mobile malaria project

Days 6: Windhoek (back) to Walvis Bay

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The MMP bros
Thursday 28 March 2019 | Distance travelled: 345km (by hire car)

Back in Walvis By. Isaac and I drove back this morning along the same tarmacked road we drove up on Tuesday. We saw warthogs, baboons, and oryx from the car windows. Orys are also known as Gemsbok and are the national animal of Namibia. Their beautiful long slightly curving horns and patterned hides are such a pleasure to see. They are farmed here, but in large enclosures that look more like a safari park than a European farm, and their meat is sold in the city and makes for a tasty change to beef steak.

We've been eating a lot of meat. It's a central part of (white) south African culture. We've yet to have a 'brai' but have been consistently told that this is an important meal for people round here. We'll probably try to get a brai for the car so that when we're up country and in the bush, we'll have something to cook on.

We drove back and found Jason taking a well earned break from work at the Anchor, Walvis Bay's best restaurant. Together with the Raft, a restaurant on a pier, and the Walvis Bay Yacht Club, the Anchor is one of the three options that we have to eat at. The calamari at the Anchor is reknowned, and very good - large and succulent - and Isaac and I shared a couple of oysters, which were also incredibly large.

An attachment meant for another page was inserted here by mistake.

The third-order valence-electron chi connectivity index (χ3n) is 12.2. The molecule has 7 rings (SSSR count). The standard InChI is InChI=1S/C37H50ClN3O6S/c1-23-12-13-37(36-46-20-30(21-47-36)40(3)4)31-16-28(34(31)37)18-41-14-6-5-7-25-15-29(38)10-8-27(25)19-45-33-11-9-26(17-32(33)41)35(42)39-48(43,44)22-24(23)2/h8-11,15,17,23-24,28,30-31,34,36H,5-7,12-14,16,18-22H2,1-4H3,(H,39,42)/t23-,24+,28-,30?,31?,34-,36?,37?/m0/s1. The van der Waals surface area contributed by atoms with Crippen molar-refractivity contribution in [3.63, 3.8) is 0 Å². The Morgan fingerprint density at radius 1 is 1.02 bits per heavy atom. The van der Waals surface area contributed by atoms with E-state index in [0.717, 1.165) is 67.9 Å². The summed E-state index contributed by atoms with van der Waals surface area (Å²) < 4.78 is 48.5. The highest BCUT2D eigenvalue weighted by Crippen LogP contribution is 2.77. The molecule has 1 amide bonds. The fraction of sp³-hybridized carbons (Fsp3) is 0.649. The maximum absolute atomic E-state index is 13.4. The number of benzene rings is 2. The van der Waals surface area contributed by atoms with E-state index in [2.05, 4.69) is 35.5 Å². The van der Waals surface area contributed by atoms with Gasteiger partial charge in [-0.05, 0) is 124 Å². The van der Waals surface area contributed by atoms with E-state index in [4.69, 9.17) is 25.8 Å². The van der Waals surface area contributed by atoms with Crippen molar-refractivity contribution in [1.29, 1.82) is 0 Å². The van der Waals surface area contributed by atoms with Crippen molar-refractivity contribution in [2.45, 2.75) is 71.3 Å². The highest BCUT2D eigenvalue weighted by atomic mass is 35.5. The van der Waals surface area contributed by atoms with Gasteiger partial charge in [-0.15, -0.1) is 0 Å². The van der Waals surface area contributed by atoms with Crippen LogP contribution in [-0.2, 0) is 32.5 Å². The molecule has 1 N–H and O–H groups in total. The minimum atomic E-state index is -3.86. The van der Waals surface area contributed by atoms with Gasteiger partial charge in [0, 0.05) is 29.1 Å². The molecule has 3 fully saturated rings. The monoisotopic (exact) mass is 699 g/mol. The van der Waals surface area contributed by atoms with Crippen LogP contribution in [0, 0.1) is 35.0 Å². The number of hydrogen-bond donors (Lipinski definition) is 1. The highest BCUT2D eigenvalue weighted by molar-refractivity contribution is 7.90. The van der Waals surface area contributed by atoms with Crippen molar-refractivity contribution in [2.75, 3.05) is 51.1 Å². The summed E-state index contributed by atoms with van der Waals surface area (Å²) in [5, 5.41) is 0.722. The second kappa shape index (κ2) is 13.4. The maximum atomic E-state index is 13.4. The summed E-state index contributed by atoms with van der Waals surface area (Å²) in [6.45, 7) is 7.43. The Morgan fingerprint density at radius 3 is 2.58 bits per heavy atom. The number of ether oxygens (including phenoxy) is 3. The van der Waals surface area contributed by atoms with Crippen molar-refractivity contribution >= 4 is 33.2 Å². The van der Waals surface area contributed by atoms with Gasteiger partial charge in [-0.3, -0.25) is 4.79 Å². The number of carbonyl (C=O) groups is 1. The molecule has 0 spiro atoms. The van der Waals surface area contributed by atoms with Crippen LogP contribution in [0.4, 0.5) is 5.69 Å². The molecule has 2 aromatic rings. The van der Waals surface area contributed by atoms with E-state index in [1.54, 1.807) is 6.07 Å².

I spent the afternoon working a bit more on the training workshop and looking over our notes from the previous day. Jason and Isaac shot some pool at the Henkel Klub, a local watering hole that looks like something the sort of dive you'd find in the Australian outback. I've committed to writing one article for the website per week, as well as a podcast and some small bits and pieces for some of our funders. We were advised to put all assets in front of an advisory panel to ensure that what we produce is sensitive to any local ethical and political considerations. As such, there's a bit of a delay between everything we write and it seeing the light of day. Regardless, it's nice to be forced to write on a daily basis and get the myriad thoughts I have down on the page.

Frustration is not quite here yet, but it's waiting in the wings - it'll be good to get on our way.